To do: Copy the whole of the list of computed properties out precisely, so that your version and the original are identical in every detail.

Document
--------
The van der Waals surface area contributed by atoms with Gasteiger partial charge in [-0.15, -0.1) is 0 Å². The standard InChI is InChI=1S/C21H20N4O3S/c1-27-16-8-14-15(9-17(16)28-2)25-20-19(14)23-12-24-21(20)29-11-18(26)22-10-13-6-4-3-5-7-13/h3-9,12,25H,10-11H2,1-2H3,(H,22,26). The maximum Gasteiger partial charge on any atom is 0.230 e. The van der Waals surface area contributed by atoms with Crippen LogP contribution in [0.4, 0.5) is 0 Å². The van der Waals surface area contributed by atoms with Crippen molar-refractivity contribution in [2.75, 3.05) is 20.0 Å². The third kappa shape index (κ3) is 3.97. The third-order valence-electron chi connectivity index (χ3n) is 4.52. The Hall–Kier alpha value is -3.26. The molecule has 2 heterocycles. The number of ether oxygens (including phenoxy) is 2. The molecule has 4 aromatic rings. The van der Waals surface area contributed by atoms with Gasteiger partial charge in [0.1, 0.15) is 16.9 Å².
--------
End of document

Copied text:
The van der Waals surface area contributed by atoms with Gasteiger partial charge in [-0.15, -0.1) is 0 Å². The standard InChI is InChI=1S/C21H20N4O3S/c1-27-16-8-14-15(9-17(16)28-2)25-20-19(14)23-12-24-21(20)29-11-18(26)22-10-13-6-4-3-5-7-13/h3-9,12,25H,10-11H2,1-2H3,(H,22,26). The maximum Gasteiger partial charge on any atom is 0.230 e. The van der Waals surface area contributed by atoms with Crippen LogP contribution in [0.4, 0.5) is 0 Å². The van der Waals surface area contributed by atoms with Crippen molar-refractivity contribution in [2.75, 3.05) is 20.0 Å². The third kappa shape index (κ3) is 3.97. The third-order valence-electron chi connectivity index (χ3n) is 4.52. The Hall–Kier alpha value is -3.26. The molecule has 2 heterocycles. The number of ether oxygens (including phenoxy) is 2. The molecule has 4 aromatic rings. The van der Waals surface area contributed by atoms with Gasteiger partial charge in [0.1, 0.15) is 16.9 Å².